In even-numbered years, political science professors are frequently called upon by the media to offer their thoughts on national elections, although they may not be as well-versed as they should be on history, of even the more recent variety. “It’s funny—Obama’s detractors see him as too liberal, trying to do too much and taking the country in the wrong direction, and they probably thought the same about Clinton when he was president,” University of Central Florida political scientist Aubrey Jewett  told Julie Mason  of The Washington Examiner.
First, it should be noted that on ratemyprofessor.com, not one of Professor Jewett’s anonymous reviewers accuses him of a left-wing bias and not all of the reviews are favorable. Nevertheless, a bit of historical perspective may be in order.
For openers, in the two-year slice of time between President Clinton’s first inaugural and the 1994 Republican takeover of Congress, the former Arkansas governor did attempt to institute national health care and lift the military’s ban on homosexuals in the service. Even more noteworthy, he failed to get a Democratic Congress to approve these policies.
Only after the GOP took control of both houses of the national legislature did the president declare, “The era of big government is over” in his 1996 state of the union address. Nonetheless, he continued to take an approach to national security that might charitably be described as quirky.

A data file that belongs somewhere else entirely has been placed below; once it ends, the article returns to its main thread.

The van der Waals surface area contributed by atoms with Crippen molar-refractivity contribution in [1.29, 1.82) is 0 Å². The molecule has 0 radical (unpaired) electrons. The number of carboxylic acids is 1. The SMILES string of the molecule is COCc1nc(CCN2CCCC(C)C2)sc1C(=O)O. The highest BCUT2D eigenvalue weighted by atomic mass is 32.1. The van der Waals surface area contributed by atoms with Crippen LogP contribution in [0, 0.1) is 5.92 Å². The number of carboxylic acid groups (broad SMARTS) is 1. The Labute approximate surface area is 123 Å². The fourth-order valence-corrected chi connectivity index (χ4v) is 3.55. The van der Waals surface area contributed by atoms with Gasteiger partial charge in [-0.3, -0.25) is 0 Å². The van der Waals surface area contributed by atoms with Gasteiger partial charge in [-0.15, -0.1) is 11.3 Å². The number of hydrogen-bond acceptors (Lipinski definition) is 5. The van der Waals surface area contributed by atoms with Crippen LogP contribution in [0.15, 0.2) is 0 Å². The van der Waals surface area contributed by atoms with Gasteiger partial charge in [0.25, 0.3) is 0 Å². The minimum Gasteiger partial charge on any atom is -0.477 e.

One who got the Clinton treatment up close and personal was Retired Lt. Col. Robert “Buzz” Patterson. In an exclusive interview  with Accuracy in Media’s Roger Aronoff , Lt. Col. Patterson reminisced about his service with Clinton as senior military aide from 1996 to 1998.
“During that period he was the man responsible for the President’s Emergency Satchel, also known as the ‘Nuclear Football,’” Aronoff writes. “It is the black bag with the nation’s nuclear capability that is supposed to be with the president at all times.”
“I happened to be the first person on President Bill Clinton’s schedule the morning that the Monica Lewinsky scandal hit the press and became international news,” Lt. Col. Patterson told Aronoff. “ It also corresponded with the time that I asked President Clinton to produce the codes so I could swap the codes out with new codes—we did that from time to time—and President Clinton confessed that he had, in fact, lost the codes.”
“What really alarmed me was not so much that he had lost the codes—which was pretty troubling in and of itself—but that he couldn’t recall how long the codes had been missing. I pressed him on that issue, and he said that it could have been weeks, if not months, that he had lost the codes or misplaced them—without the ability, as our commander-in-chief, to retaliate with nuclear weapons. What struck me—again, another sign that the man was just derelict in his duties—was that he couldn’t recall how long it had been.”
Malcolm A. Kline is the Executive Director of Accuracy in Academia .
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